Clinical findings are variable and nonspecific. In this case report, we present the case of a patient with subacute onset of declining upper brain functions associated with Hashimoto’s thyroiditis.

Case presentation

Over a five-month period, a 62-year-old Hispanic woman who was previously healthy developed tremor in the right arm, enuresis, slowness in performing her daily activities, walking difficulties and trouble with getting dressed. Additionally, her relatives observed transient episodes of disorientation and inappropriate irritability.

Initially, the patient was admitted to another hospital, where she was found to have apraxia, dysphasia, attention deficit and amnesic episodes. She had no sensory or motor deficits.

Laboratory studies at that time revealed the presence of antithyroid antibodies as well as slightly high serum thyrotropin (TSH) concentration (Table 1). Examination of the CSF was normal. Magnetic resonance images (MRI) showed nodular focal subcortical lesions suggestive of demyelination (Figure 1). A diagnosis of encephalitis and hypothyroidism was made, and the patient received levothyroxine.

figure 1

Fifteen days later, the patient had two episodes of inappropriate behavior and transient anterograde amnesia. With these symptoms, she was admitted to our hospital.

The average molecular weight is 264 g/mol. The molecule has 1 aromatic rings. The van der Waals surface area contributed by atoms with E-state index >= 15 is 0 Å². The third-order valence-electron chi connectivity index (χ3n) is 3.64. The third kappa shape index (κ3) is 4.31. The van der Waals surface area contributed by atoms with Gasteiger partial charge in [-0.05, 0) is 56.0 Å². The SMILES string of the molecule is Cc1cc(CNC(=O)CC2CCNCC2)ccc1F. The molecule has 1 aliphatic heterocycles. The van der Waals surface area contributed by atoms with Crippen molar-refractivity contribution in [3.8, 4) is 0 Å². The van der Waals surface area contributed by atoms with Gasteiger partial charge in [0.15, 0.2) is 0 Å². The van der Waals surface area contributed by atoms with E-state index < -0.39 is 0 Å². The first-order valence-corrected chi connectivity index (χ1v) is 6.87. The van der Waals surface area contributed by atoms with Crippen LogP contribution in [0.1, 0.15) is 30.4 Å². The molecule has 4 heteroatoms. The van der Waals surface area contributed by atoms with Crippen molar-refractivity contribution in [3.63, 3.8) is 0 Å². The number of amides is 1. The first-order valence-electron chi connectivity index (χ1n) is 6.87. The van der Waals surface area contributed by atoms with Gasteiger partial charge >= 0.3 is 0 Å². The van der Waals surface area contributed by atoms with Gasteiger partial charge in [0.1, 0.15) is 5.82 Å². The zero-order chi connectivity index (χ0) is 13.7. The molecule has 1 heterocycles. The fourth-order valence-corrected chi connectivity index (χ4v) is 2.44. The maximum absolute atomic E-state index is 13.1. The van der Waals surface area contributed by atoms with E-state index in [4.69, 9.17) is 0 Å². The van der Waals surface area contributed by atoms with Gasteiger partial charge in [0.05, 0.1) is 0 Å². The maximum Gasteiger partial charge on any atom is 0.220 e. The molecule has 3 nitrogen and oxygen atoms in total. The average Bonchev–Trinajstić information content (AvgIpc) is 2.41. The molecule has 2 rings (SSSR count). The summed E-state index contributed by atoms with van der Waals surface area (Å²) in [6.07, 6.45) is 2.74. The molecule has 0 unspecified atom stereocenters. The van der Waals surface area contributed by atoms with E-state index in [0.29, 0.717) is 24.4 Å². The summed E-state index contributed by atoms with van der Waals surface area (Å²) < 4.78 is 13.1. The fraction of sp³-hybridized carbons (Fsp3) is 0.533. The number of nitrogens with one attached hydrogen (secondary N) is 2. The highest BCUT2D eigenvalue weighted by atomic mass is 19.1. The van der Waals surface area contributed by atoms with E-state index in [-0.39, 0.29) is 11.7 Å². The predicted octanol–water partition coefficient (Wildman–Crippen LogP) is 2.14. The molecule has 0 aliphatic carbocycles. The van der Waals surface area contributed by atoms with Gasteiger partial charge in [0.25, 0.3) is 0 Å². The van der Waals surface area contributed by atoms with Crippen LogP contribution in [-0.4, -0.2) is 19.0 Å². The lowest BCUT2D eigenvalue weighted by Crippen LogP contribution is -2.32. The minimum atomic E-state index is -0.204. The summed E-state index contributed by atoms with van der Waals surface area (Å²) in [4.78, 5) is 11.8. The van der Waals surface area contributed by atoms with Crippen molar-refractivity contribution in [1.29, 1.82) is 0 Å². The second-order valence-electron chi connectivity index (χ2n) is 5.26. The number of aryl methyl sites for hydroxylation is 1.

The laboratory examination showed no significant change compared with the patient’s previous laboratory results except normalization of hemogram values. Additionally, antinuclear antibody titer, anti-double-stranded DNA, anti-hepatitis B core antigen, hepatitis B surface antigen, anti-hepatitis C virus, lupic anticoagulant and Venereal Disease Research Laboratory test results were negative. Also, the anticardiolipin antibody IgG level was 10.8 U/GPL (reference range,

Considering the clinical and laboratory findings, a diagnosis of encephalopathy of undetermined origin was made. The electroencephalogram (EEG) showed a slow background activity with theta waves and paroxysmal activity at the hyperventilation maneuver (Figure 2). The thyroid biopsy showed lymphocytic chronic thyroiditis, and a diagnosis of HE was considered.

figure 2

At discharge, the patient was treated with prednisone at doses of 1 mg/kg body weight. Thirty days later, she was experiencing a mild improvement in her symptoms. However, she never returned for her scheduled follow-up medical appointments.


HE is an unusual neurologic disorder whose etiology, pathogenesis and histologic characteristics are unclear. A systematic review published in 2003 [1] reported only 85 well-documented cases in the literature; however, this syndrome may be underrecognized. A hospital-based epidemiologic study of neurologic symptoms consistent with HE estimated its prevalence to be about 2.1 per 100,000 [4]. The disorder occurs more frequently between age 44 to 46 years, with a female-to-male ratio of four to one [1, 5].